Among the many names who have advocated this position, few are more important than George Eldon Ladd, the late New Testament professor from Fuller Seminary. During the middle decades of the twentieth century, his books on the kingdom of God engaged Dispensationalism and Covenant Theology alike. And in each, he provided a rich biblical exposition on the subject.

Ladd maintained that the kingdom of God is found in Christ’s reign more than the location of his rule (i.e., his realm).[1] He understood the kingdom as a future reality, but one that had broken into the present. Against a view of the kingdom of God as spiritualized in the individual—a view based on a poor translation of Luke 17:21 (“the kingdom of God is within you,” KJV; rather than “the kingdom of God is in the midst of you,” ESV)—Ladd centered the presence of Christ’s kingdom in the church, without confusing the church with the kingdom. In this way, Ladd opposed both the replacement theology of Covenant Theology and the radical division of God’s people (Israel vs. Church) in some forms of Dispensationalism.

Today, Ladd’s work remains invaluable for students of eschatology. Indeed, those who are unfamiliar with him or inaugurated eschatology, in general, are missing some of the best exegetical research on the kingdom of God for the last two generations. While certainly fallible—as Ladd’s biography shows—his studies have been a major catalyst in evangelical theology.

In what follows, I will offer a summary of five points from a chapter entitled “The Kingdom and the Church” in his A Theology of the New Testament.[2]. In these five points, he shows how the Kingdom of God does and does not relate to the Church of Jesus Christ. As we consider the kingdom of God throughout the book of Daniel, these basic points of theology can help us from going astray from Christ and God’s plan to unify all things in him (Eph. 1:10). Continue reading

Dare to Be A Daniel (Remixed): A Sermon on Daniel 1

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On Sunday we started our new series on the book of Daniel. In this sermon I introduced the book and expounded the first chapter. While I am concerned that many Christians can miss the Christ-centered nature of Daniel, Daniel 1 is a chapter that serves an excellent model for Christians to imitate. And in this sermon, I show how we can and should dare to be a Daniel.

You can watch the sermon here, listen here, and find more resources on the Book of Daniel below.

Resources on Daniel

Soli Deo Gloria, ds

An Invitation to the Book of Daniel: Neither Diet Plans, Nor Date-Setting, Nor Dares to Be Like Daniel, But Dreams, Dominion, and Resurrection from the Dead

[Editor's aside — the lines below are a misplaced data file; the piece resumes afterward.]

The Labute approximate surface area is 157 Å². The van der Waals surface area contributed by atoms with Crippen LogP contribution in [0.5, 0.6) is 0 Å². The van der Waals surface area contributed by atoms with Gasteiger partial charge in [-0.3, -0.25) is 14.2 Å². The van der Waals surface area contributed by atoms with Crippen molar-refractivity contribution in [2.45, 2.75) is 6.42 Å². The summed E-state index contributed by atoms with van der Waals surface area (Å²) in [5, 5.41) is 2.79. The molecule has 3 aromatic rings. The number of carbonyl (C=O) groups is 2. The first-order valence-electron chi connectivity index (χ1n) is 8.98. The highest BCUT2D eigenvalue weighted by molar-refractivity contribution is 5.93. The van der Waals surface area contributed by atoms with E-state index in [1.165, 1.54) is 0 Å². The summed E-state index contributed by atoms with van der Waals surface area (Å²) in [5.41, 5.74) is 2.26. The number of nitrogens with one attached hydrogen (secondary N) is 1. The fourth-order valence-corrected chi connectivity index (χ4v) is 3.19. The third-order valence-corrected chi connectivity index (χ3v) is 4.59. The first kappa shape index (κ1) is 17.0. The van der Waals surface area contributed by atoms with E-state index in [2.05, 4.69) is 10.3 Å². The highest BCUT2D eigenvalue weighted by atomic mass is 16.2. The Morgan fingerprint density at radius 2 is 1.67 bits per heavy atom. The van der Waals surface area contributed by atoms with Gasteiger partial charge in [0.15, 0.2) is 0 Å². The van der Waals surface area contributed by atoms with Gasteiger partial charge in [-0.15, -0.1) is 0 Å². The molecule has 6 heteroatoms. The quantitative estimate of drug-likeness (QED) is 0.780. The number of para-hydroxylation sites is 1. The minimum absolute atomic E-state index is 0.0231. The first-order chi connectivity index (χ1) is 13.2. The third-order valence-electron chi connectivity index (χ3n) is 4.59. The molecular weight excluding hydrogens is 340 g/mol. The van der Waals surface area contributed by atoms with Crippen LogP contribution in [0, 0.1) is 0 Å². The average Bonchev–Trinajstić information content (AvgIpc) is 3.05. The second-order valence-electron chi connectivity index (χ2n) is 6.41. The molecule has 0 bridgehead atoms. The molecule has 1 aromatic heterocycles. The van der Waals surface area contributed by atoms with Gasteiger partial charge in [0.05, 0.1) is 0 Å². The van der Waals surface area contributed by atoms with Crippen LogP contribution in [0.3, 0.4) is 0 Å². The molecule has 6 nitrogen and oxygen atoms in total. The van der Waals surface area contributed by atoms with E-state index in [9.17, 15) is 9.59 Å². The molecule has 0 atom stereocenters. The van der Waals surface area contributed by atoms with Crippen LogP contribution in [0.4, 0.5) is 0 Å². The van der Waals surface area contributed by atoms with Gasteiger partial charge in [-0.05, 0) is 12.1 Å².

daniel05What is Daniel about?

There are lots of answers to this question, but not all of them are equal. Like so many books of the Bible, Daniel is often “used” more than “read.” And when readers “use” Daniel they come up with diet plans, end-times dating schemes, and moralistic teachings devoid of gospel power. To be sure, Daniel does talk about food, future events, and bold faithfulness, but until we understand that Daniel is a book about God and the arrival of his eternal kingdom, we will miss much of the message.

So again, what is Daniel about? Let me answer that in six ways—three negative, three positive. Continue reading

Finding the Structure of Daniel 1: Two Complementary Approaches

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Whenever I preach, the first thing I do is outline the text. Or better, I seek to find the author’s intended organization of his passage. Believing Scripture to be divinely-inspired and deftly-written, I assume every passage in Scripture has a Sprit-given shape. This doesn’t mean I will be able to discern perfectly the author’s literary structure, but in order to hear what the author is saying and to see what he is stressing, I begin by looking for literary clues (e.g., key words, repeated words, clausal connections, etc.).

Sometimes this is easy; sometimes this is hard. And sometimes a passage can be organized in different ways, especially when we look at it from different heights. This doesn’t mean that the author has multiple messages in mind—although sometimes we find the overlapping of literary devices. It means, that like differing microscope lens might reveal different details, so various readers (or one reader) may see multiple organizations to a singular passage. Such is the case with Daniel 1.

In what follows, I offer two approaches to reading Daniel 1. These are not two competing ways to see this chapter. Rather, they provide two complementary lens to see how this chapter works. The first compares the offer of food, education, and title (or Table, Teaching, and Title) to Daniel and his friends. The second provides a literary arc to the chapter, with Daniel’s faithfulness centered in the middle. Let’s look at each. Continue reading

Getting into Daniel: Five Notes on Daniel 1

daniel05This month our church begins a new sermon series on the book of Daniel and Daniel is also the book of the month for the Via Emmaus Bible Reading Plan. With both of those things in mind, I will begin today to post a few notes from each chapter in Daniel, starting with Daniel 1. As with the notes I wrote for Joshua, these notes will primarily be theological in orientation. Yet, because good theology depends on good grammatical and historical observations, they will also tap into various literary issues in the book of Daniel.